Go to main content

“My greatest wish is to return home”

Emergency Rehabilitation
Jordan Syria

Manahel is 28 years old. At the start of the conflict in Syria, she was injured in an air strike. The young woman decided to stay in the country, despite the worsening situation. A few months ago, she finally decided to flee to Jordan with her family. Since then, they live in Azraq camp, where Handicap International’s team is helping Manahel recover from her injuries. The organisation’s assistance to Syrian refugees in Jordan is supported by the European Commission Humanitarian Aid and Civil Protection service (ECHO).

G. Vandendaelen / Handicap International

Over the last few months, tens of thousands of refugees have arrived in Azraq camp, in Jordan. One of those refugees is Manahel, a young mother who is still affected by an injury she suffered from, five years ago, in Syria. “I was at home that day, with my husband and my three-month-old son. A bomb fell on our home and my son and I suffered from shrapnel wounds. We were transported to the hospital and they sewed up my hand wounds. But a few days later, it was all blue and swollen. I knew that wasn’t normal. I went to see another doctor and he told me that if I didn’t do anything about it, they would have to amputate it. So they operated on me again.”

The doctors managed to reconnect the blood vessels and tendons in Manahel’s hand to avoid the worst, but her pain wouldn’t go away. Over the years, the endless conflict in Syria has prevented Manahel from receiving physiotherapy treatment. Because she could no longer cook or carry anything, her husband and children helped her as best as they could. Her injury is centred on a nerve and even if an object touches her hand only slightly, it causes her extreme pain. The fact that the family has had to constantly move around as the conflict unfolded has also made Manahel’s life more complicated.

“We never spent more than a few months in the same place,” she explains. “Every time we restarted our lives somewhere, we had to flee again. We ended up deciding to leave Syria. We couldn’t find food for our children anymore, and we were frightened for their future. We left everything behind, and jumped in the first car we came across on the road.”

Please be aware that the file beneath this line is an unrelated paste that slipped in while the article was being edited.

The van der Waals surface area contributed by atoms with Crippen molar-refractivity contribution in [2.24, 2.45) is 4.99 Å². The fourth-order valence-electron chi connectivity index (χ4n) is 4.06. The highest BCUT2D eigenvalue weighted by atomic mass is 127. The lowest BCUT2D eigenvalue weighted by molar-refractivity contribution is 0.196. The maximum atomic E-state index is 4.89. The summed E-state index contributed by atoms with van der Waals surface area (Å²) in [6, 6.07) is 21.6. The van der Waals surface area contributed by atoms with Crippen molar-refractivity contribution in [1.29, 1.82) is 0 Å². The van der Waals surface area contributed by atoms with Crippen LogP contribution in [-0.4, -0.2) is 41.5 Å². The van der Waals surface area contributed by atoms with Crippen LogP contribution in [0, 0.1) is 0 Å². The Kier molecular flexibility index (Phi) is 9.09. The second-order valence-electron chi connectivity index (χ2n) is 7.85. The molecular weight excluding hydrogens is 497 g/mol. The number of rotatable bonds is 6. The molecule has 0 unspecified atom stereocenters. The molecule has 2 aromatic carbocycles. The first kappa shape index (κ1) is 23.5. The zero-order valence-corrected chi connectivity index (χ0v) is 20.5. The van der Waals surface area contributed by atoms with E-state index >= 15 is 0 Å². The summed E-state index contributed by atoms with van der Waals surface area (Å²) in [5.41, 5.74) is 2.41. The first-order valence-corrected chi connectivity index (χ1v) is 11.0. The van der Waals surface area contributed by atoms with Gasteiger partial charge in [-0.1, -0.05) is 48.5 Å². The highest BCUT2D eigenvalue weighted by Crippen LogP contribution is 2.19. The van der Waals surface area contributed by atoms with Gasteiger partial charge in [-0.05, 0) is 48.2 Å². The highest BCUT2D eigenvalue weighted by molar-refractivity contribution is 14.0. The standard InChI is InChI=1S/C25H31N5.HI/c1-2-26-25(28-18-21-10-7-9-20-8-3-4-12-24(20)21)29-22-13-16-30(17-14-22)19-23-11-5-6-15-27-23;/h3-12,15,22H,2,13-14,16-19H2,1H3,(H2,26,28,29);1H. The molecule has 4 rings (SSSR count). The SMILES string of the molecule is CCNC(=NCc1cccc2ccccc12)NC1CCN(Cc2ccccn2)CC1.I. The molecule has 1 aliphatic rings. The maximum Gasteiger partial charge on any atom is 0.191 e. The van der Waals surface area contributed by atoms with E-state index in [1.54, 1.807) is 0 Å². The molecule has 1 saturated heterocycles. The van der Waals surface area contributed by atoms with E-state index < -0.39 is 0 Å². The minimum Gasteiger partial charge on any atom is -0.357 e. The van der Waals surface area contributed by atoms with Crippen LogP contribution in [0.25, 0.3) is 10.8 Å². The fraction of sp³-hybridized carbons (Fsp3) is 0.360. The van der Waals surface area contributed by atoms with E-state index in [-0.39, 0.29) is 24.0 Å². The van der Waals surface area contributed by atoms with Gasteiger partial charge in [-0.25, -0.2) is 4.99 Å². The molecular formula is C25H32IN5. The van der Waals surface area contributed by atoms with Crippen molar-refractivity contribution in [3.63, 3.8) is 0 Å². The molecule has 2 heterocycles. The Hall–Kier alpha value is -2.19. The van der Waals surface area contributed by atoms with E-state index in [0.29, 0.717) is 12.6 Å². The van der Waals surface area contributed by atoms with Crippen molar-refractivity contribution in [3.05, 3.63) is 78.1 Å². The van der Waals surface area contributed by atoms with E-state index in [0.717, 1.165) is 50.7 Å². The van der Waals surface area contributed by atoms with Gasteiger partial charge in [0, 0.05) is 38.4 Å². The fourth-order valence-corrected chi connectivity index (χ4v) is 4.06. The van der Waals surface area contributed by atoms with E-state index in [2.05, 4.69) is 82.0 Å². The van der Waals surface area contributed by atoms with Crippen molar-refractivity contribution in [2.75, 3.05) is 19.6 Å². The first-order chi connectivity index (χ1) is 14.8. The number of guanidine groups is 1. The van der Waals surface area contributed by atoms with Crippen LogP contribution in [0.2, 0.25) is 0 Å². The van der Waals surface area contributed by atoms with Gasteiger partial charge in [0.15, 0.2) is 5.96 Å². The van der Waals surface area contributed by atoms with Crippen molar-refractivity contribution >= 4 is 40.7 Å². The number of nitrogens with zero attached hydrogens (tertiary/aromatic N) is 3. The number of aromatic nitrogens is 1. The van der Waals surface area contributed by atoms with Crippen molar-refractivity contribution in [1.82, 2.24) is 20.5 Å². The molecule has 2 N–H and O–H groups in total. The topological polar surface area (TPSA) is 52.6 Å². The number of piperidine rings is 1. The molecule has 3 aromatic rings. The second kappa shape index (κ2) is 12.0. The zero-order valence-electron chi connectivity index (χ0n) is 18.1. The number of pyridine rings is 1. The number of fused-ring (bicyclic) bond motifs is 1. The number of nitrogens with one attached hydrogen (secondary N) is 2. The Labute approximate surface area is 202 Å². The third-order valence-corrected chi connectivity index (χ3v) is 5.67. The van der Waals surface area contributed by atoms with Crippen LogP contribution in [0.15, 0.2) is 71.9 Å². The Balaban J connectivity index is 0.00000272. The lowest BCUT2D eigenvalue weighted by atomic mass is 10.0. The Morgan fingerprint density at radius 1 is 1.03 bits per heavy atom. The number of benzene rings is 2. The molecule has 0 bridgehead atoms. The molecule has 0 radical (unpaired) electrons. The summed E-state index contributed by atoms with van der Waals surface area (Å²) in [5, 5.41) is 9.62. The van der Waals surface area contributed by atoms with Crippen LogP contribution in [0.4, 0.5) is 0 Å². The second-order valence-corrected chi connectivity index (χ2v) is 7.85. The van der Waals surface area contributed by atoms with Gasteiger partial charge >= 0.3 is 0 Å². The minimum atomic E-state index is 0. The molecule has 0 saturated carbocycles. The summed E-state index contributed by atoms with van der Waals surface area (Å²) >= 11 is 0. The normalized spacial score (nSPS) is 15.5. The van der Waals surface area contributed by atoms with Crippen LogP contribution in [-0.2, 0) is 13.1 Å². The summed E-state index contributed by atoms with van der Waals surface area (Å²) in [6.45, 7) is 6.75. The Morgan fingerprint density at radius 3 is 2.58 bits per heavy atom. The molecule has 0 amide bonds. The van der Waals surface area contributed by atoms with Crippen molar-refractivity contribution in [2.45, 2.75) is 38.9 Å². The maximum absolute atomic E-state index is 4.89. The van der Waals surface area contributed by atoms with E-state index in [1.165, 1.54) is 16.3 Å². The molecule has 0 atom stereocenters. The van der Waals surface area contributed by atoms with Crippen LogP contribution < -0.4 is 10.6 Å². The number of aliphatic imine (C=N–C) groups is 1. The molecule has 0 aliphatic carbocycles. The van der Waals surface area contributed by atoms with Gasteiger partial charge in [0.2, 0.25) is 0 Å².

After several months of waiting at the border, Manahel and her family arrived in Azraq camp, in Jordan. When she saw Handicap International’s teams visiting refugees in the caravan next to hers, she called them over and talked to them about the searing pain in her hand. “We immediately provided her with care and treatment,” explains Noor, physiotherapist. “Since then, we’ve been doing rehabilitation exercises to reduce the pain in her hand and to strengthen her hand muscles at the same time.” Mohamed, a social worker, adds: “We are also trying to make sure she can have the surgery she needs.”

As Noor continues with the physiotherapy session, Manahel shares her hopes with her. The young mother dreams that one day the situation in Syria will get better so that she can move back with her family. “To be honest, I don’t know what the future holds. I can’t even imagine it,” she says. “I just know that my greatest wish is for all of us to return home one day.”

Where your
support
helps

PRESS CONTACT

CANADA

Gabriel PERRIAU

USA

Mica BEVINGTON

 

Help them
concretely

To go further

“When I grow up I’m going to fly”
© Shumon Ahmed/HI
Emergency Rehabilitation Supporting the Displaced Populations/Refugees

“When I grow up I’m going to fly”

Saiful is 7 years old. He lives in the Rohingya registered refugee camp in Kutupalong, southern Bangladesh. Due to a congenital malformation, he lost his right leg when he was two years old. With support from Handicap International, he has been fitted with an artificial limb and can now walk and attend school.  He loves playing with his friends and dreams of becoming a pilot one day.

Torrential rain in Bangladesh: more than 9,000 Rohingya refugees affected
© HI
Emergency Rehabilitation

Torrential rain in Bangladesh: more than 9,000 Rohingya refugees affected

More than 9,000 Rohingya have been affected by floods and landslides in Bangladesh since June. HI’s teams continue to assist affected populations.

Gunshot wounds: long-term medical care
© Hardy Skills / HI
Emergency Rehabilitation

Gunshot wounds: long-term medical care

People with gunshot wounds require long-term medical care. After an operation, it can take months or even years of rehabilitation to restore their mobility. During this long period of convalescence, patients are temporarily disabled and unable to work. Alaa is one of hundreds of people with this type of injury. Followed up by HI, he recently began rehabilitation sessions.